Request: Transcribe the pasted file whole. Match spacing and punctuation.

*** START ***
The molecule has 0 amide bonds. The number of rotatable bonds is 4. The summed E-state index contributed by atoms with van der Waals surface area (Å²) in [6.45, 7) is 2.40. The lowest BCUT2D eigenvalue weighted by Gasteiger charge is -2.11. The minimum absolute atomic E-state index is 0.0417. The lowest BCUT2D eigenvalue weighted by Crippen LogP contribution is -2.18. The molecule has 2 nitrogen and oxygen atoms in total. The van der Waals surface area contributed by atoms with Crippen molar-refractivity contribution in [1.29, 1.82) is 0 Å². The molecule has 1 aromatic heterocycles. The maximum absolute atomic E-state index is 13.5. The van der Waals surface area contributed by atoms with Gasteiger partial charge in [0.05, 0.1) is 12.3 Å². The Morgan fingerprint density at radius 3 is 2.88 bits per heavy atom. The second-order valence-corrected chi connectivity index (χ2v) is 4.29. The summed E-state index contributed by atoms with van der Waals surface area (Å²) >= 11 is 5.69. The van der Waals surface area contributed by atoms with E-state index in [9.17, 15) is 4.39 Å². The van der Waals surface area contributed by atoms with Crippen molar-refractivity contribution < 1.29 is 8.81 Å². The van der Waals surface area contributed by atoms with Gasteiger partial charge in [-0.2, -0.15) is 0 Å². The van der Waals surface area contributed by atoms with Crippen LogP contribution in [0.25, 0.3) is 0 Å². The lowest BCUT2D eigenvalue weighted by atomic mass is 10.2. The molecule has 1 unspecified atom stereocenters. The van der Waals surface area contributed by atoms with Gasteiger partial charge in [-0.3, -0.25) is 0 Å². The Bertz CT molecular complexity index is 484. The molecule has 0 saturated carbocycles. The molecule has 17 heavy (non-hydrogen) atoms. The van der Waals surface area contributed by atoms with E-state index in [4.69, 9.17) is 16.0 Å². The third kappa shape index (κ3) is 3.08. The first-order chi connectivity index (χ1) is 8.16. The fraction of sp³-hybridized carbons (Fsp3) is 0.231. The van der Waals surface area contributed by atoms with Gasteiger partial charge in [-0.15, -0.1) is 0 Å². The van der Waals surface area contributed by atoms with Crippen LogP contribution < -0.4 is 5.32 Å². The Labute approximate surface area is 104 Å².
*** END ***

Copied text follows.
The molecule has 0 amide bonds. The number of rotatable bonds is 4. The summed E-state index contributed by atoms with van der Waals surface area (Å²) in [6.45, 7) is 2.40. The lowest BCUT2D eigenvalue weighted by Gasteiger charge is -2.11. The minimum absolute atomic E-state index is 0.0417. The lowest BCUT2D eigenvalue weighted by Crippen LogP contribution is -2.18. The molecule has 2 nitrogen and oxygen atoms in total. The van der Waals surface area contributed by atoms with Crippen molar-refractivity contribution in [1.29, 1.82) is 0 Å². The molecule has 1 aromatic heterocycles. The maximum absolute atomic E-state index is 13.5. The van der Waals surface area contributed by atoms with Gasteiger partial charge in [0.05, 0.1) is 12.3 Å². The Morgan fingerprint density at radius 3 is 2.88 bits per heavy atom. The second-order valence-corrected chi connectivity index (χ2v) is 4.29. The summed E-state index contributed by atoms with van der Waals surface area (Å²) >= 11 is 5.69. The van der Waals surface area contributed by atoms with E-state index in [9.17, 15) is 4.39 Å². The van der Waals surface area contributed by atoms with Crippen molar-refractivity contribution < 1.29 is 8.81 Å². The van der Waals surface area contributed by atoms with Gasteiger partial charge in [-0.2, -0.15) is 0 Å². The van der Waals surface area contributed by atoms with Crippen LogP contribution in [0.25, 0.3) is 0 Å². The lowest BCUT2D eigenvalue weighted by atomic mass is 10.2. The molecule has 1 unspecified atom stereocenters. The van der Waals surface area contributed by atoms with Gasteiger partial charge in [-0.3, -0.25) is 0 Å². The Bertz CT molecular complexity index is 484. The molecule has 0 saturated carbocycles. The molecule has 17 heavy (non-hydrogen) atoms. The van der Waals surface area contributed by atoms with E-state index in [4.69, 9.17) is 16.0 Å². The third kappa shape index (κ3) is 3.08. The first-order chi connectivity index (χ1) is 8.16. The fraction of sp³-hybridized carbons (Fsp3) is 0.231. The van der Waals surface area contributed by atoms with Gasteiger partial charge in [-0.15, -0.1) is 0 Å². The van der Waals surface area contributed by atoms with Crippen LogP contribution < -0.4 is 5.32 Å². The Labute approximate surface area is 104 Å².